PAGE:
Bacterial and parasitic diseases - 1,362 entries found
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Die mykotische Infektion im Beruf [in German]
This issue contains articles by a number of authors on mycotic disease in physicians, paramedical personnel, food-industry workers, agricultural workers, miners and immigrant labour. Sections are devoted to: spores; sources of infestation and environmental factors; mode of infestation; pathogenesis and clinical picture. Problems of diagnosis and demonstration of occupational causation are touched upon. A further article is devoted to the mycological laboratory, its equipment and methods of investigation, and indications are given on the identification of fungi on cultures.
Arbeitsmedizin - Sozialmedizin - Arbeitshygiene, June 1972, Vol.7, No.6, p.149-166. Illus. 123 ref.
Riboldi A., Ghislanzoni G., Hofmann M.F.
Occupational diseases of milkers' hands
Berufskrankheiten der Melkerhand [in German]
Classification and description of the clinical pictures of interdigital moniliasis, milkers' eczema, interdigital fistular granulomatosis, milkers' nodule, palmar hyperkeratosis and chronic occupational osteopathy. The authors report on 30 cases that they have observed personally and point to the influence of 3 aetiopathogenic factors: a mycotic factor, a viral factor and a traumatic-type physical factor. The authors claim that irritant and sensitising factors play only a negligible part.
Berufs-Dermatosen, Aug. 1972, Vol.20, No.4, p.166-173. Illus. 45 ref.
Taylor P.J., Pocock S.J.
Commuter travel and sickness absence of London office workers
The relationship between the pattern of commuter travel to work and sickness absence was studied in a population of 1984 office workers in central London. The median journey time was 1h; the average journey had 2.8 stages. One third of the sample considered their journey uncomfortable. The number of journey stages was the most important factor relating to both certified and uncertified sickness. The use of a car or a journey lasting >1.5h was associated with higher uncertified rates of absence. The incidence of certified influenza did not relate to any specific aspect of the journey, including the use of public transport.
British Journal of Preventive and Social Medicine, Aug. 1972, Vol.26, No.3, p.165-172. Illus. 12 ref.
Central Pathology Committee, Department of Health and Social Security and Welsh Office, London and Cardiff
Safety in the post-mortem room
This handbook deals with safety precautions to be observed by personnel in the post-mortem room. Subjects covered are risk of infections, smallpox cases, first for samll cuts and wounds, safe use of instruments, uses and hazards of chemicals, ionising radiation and isotope hazards, and safet practices for dealing with radioactive corpses.
Department of Health and Social Security, Alexander Fleming House, Elephant and Castle, London SE1 6BY, United Kingdom, May 1972. 18p. 3 ref. Gratis.
Dalldorf F.G., Kaufmann A.F., Brachman P.S.
Woolsorters' disease - An experimental model
Description of an experimental model of inhalation anthrax in monkeys that very closely mimics woolsorters' disease. It is thought that the morphological data throw light on the pathogenesis and pathophysiology of anthrax but also demonstrate a common mechanism of tissue injury and death caused by many bacteria. 91 monkeys were exposed for up to 32 days to dusty air from a mill processing imported goat hair known to contain anthrax spores. 23 monkeys contracted inhalation anthrax. The morphologic study of the infected monkeys supported the notion that in most cases of inhalation anthrax, spores are carried to the mediastinal lymph nodes where they germinate and produce a primary lymphatic infection. The large bacteria quickly invade the bloodstream and cause fatal septicaemia. The anthrax bacillus produces a toxin which often causes marked local vascular injury with oedema, haemorrhage and thrombosis. In anthrax septicaemia the toxin causes generalised vascular injury with widespread capillary thrombosis, circulatory failure, shock, and death.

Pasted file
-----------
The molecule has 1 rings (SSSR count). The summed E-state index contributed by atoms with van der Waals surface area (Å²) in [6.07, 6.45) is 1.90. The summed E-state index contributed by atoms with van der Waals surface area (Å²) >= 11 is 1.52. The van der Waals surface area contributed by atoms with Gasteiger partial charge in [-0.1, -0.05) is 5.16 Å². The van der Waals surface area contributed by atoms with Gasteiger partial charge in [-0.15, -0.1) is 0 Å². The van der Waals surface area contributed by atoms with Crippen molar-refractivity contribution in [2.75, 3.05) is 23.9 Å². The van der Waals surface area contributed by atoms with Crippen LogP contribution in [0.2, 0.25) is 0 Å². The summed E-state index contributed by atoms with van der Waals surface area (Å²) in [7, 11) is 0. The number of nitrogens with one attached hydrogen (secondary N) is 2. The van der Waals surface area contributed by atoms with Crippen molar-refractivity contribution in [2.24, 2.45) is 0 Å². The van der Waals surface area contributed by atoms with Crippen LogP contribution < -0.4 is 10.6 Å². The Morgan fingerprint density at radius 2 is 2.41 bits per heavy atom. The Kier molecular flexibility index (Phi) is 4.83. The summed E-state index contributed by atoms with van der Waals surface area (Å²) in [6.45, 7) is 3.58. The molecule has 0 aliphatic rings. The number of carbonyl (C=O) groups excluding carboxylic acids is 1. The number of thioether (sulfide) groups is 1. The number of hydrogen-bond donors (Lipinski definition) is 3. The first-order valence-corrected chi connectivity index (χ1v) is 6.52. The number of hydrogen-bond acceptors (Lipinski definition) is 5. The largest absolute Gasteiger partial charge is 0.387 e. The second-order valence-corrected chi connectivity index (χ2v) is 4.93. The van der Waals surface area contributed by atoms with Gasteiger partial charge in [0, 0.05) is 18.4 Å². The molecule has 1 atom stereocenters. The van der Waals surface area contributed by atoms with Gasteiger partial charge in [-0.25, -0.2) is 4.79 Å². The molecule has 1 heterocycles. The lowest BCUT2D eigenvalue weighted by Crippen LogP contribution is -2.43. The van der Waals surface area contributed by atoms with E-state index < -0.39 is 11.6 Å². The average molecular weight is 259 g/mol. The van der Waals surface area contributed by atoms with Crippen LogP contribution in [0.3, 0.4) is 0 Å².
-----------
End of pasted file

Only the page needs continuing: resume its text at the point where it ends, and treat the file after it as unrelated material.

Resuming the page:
Archives of Pathology, Dec. 1971, Vol.92, p.418-426. Illus. 27 ref.
Udžvarlić H., Tanasković B.
Respiratory lesions in electric porcelain factory workers
Oštećenja disajnih organa kod radnika u tvornici elektroporcelana [in Serbocroatian]
In 1969-1970, an industrial hygiene survey was made of airborne dust concentration, composition and particle size in a Yugoslav electric porcelain works; the results are tabulated. Clinical examination of 165 workers revealed 5 cases of pneumoconiosis, 5 of active tuberculosis, 1 of pneumoconiosis with tuberculosis and 4 of chronic bronchitis; clinical and radiological pictures are described. There was a close relationship between respiratory lesions and workplace dust composition - especially where the dust contained free silica of respirable size. The following measures are recommended: local exhaust ventilation, polyester fibre working clothes, humidification of raw materials, total enclosure of processes, rigorous pre-employment medical examinations, and BCG vaccination.
Arhiv za higijenu rada i toksikologiju, 1971, Vol.22, No.2, p.111-125. 25 ref.
Royal Order establishing the schedule of compensable occupational diseases; R.O. establishing the list of industries, ... in which victims of occupational diseases are presumed to have been exposed to the risk of the disease in question [Belgium]
Arrêté royal dressant la liste des maladies professionnelles donnant lieu à réparation; A.R. fixant la liste des industries, ... dans lesquelles la victime d'une maladie professionnelle est présumée avoir été exposée au risque de cette maladie [Belgique] [in French]